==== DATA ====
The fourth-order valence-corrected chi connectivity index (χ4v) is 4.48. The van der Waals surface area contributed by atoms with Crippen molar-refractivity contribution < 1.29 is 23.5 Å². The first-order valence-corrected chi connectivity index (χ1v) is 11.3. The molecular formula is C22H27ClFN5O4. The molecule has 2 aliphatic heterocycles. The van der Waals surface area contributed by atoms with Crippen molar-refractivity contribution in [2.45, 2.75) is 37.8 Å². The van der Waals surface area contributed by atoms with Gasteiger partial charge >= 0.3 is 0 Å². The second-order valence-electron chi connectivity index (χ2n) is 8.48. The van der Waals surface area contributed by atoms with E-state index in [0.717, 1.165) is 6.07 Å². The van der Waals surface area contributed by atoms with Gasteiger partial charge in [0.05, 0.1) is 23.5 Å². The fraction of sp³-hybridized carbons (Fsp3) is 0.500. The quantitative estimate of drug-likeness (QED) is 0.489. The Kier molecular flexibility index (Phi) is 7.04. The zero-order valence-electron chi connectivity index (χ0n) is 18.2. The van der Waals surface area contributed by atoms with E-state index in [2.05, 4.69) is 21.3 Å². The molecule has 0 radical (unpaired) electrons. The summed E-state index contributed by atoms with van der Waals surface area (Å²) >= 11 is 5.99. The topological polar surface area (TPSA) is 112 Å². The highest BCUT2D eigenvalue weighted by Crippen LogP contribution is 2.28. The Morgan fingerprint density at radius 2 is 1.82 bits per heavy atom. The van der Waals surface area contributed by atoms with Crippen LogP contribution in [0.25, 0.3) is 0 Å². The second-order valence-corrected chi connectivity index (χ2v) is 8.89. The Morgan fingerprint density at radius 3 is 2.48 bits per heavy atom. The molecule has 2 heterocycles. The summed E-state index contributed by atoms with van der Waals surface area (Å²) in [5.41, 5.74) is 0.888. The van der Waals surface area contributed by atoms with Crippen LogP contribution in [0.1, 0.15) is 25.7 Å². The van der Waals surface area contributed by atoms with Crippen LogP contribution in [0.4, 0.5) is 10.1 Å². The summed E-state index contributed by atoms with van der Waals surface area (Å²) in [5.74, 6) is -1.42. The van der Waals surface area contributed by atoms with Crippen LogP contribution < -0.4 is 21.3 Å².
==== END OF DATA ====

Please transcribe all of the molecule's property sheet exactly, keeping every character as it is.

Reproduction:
The fourth-order valence-corrected chi connectivity index (χ4v) is 4.48. The van der Waals surface area contributed by atoms with Crippen molar-refractivity contribution < 1.29 is 23.5 Å². The first-order valence-corrected chi connectivity index (χ1v) is 11.3. The molecular formula is C22H27ClFN5O4. The molecule has 2 aliphatic heterocycles. The van der Waals surface area contributed by atoms with Crippen molar-refractivity contribution in [2.45, 2.75) is 37.8 Å². The van der Waals surface area contributed by atoms with Gasteiger partial charge >= 0.3 is 0 Å². The second-order valence-electron chi connectivity index (χ2n) is 8.48. The van der Waals surface area contributed by atoms with E-state index in [0.717, 1.165) is 6.07 Å². The van der Waals surface area contributed by atoms with Gasteiger partial charge in [0.05, 0.1) is 23.5 Å². The fraction of sp³-hybridized carbons (Fsp3) is 0.500. The quantitative estimate of drug-likeness (QED) is 0.489. The Kier molecular flexibility index (Phi) is 7.04. The zero-order valence-electron chi connectivity index (χ0n) is 18.2. The van der Waals surface area contributed by atoms with E-state index in [2.05, 4.69) is 21.3 Å². The molecule has 0 radical (unpaired) electrons. The summed E-state index contributed by atoms with van der Waals surface area (Å²) >= 11 is 5.99. The topological polar surface area (TPSA) is 112 Å². The highest BCUT2D eigenvalue weighted by Crippen LogP contribution is 2.28. The Morgan fingerprint density at radius 2 is 1.82 bits per heavy atom. The van der Waals surface area contributed by atoms with Crippen LogP contribution in [0.25, 0.3) is 0 Å². The second-order valence-corrected chi connectivity index (χ2v) is 8.89. The Morgan fingerprint density at radius 3 is 2.48 bits per heavy atom. The molecule has 2 heterocycles. The summed E-state index contributed by atoms with van der Waals surface area (Å²) in [5.41, 5.74) is 0.888. The van der Waals surface area contributed by atoms with Crippen LogP contribution in [0.1, 0.15) is 25.7 Å². The van der Waals surface area contributed by atoms with Crippen LogP contribution in [0.4, 0.5) is 10.1 Å². The summed E-state index contributed by atoms with van der Waals surface area (Å²) in [5.74, 6) is -1.42. The van der Waals surface area contributed by atoms with Crippen LogP contribution < -0.4 is 21.3 Å².